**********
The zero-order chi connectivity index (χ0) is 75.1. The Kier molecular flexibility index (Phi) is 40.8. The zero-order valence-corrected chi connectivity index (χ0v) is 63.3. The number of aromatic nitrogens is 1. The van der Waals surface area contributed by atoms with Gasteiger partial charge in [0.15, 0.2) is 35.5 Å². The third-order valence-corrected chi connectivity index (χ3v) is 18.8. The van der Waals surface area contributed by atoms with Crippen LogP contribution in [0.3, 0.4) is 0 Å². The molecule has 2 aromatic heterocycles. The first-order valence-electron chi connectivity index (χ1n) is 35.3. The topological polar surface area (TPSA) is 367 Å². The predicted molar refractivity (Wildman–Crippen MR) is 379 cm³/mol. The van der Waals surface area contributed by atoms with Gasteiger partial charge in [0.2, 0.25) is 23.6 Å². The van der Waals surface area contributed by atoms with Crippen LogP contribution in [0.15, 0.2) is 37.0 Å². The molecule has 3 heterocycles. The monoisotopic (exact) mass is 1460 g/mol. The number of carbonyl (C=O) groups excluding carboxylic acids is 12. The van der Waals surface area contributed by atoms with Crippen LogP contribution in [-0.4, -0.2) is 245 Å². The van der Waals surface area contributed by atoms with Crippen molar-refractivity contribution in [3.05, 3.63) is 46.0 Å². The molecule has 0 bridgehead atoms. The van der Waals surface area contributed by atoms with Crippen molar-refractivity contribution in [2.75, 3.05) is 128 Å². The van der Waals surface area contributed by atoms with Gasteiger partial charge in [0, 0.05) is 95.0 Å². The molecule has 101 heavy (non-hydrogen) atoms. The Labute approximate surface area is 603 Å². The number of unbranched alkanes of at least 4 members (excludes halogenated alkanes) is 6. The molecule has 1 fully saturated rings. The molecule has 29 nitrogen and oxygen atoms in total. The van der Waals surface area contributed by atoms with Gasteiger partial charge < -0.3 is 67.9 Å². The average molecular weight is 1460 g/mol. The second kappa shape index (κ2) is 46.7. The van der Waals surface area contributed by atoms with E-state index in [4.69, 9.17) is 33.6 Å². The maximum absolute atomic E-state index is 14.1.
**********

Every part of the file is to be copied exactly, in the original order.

The zero-order chi connectivity index (χ0) is 75.1. The Kier molecular flexibility index (Phi) is 40.8. The zero-order valence-corrected chi connectivity index (χ0v) is 63.3. The number of aromatic nitrogens is 1. The van der Waals surface area contributed by atoms with Gasteiger partial charge in [0.15, 0.2) is 35.5 Å². The third-order valence-corrected chi connectivity index (χ3v) is 18.8. The van der Waals surface area contributed by atoms with Crippen LogP contribution in [0.3, 0.4) is 0 Å². The molecule has 2 aromatic heterocycles. The first-order valence-electron chi connectivity index (χ1n) is 35.3. The topological polar surface area (TPSA) is 367 Å². The predicted molar refractivity (Wildman–Crippen MR) is 379 cm³/mol. The van der Waals surface area contributed by atoms with Gasteiger partial charge in [0.2, 0.25) is 23.6 Å². The van der Waals surface area contributed by atoms with Crippen LogP contribution in [0.15, 0.2) is 37.0 Å². The molecule has 3 heterocycles. The monoisotopic (exact) mass is 1460 g/mol. The number of carbonyl (C=O) groups excluding carboxylic acids is 12. The van der Waals surface area contributed by atoms with Crippen LogP contribution in [-0.4, -0.2) is 245 Å². The van der Waals surface area contributed by atoms with Crippen molar-refractivity contribution in [3.05, 3.63) is 46.0 Å². The molecule has 0 bridgehead atoms. The van der Waals surface area contributed by atoms with Crippen molar-refractivity contribution in [2.75, 3.05) is 128 Å². The van der Waals surface area contributed by atoms with Gasteiger partial charge in [0, 0.05) is 95.0 Å². The molecule has 101 heavy (non-hydrogen) atoms. The Labute approximate surface area is 603 Å². The number of unbranched alkanes of at least 4 members (excludes halogenated alkanes) is 6. The molecule has 1 fully saturated rings. The molecule has 29 nitrogen and oxygen atoms in total. The van der Waals surface area contributed by atoms with Gasteiger partial charge < -0.3 is 67.9 Å². The average molecular weight is 1460 g/mol. The second kappa shape index (κ2) is 46.7. The van der Waals surface area contributed by atoms with E-state index in [4.69, 9.17) is 33.6 Å². The maximum absolute atomic E-state index is 14.1.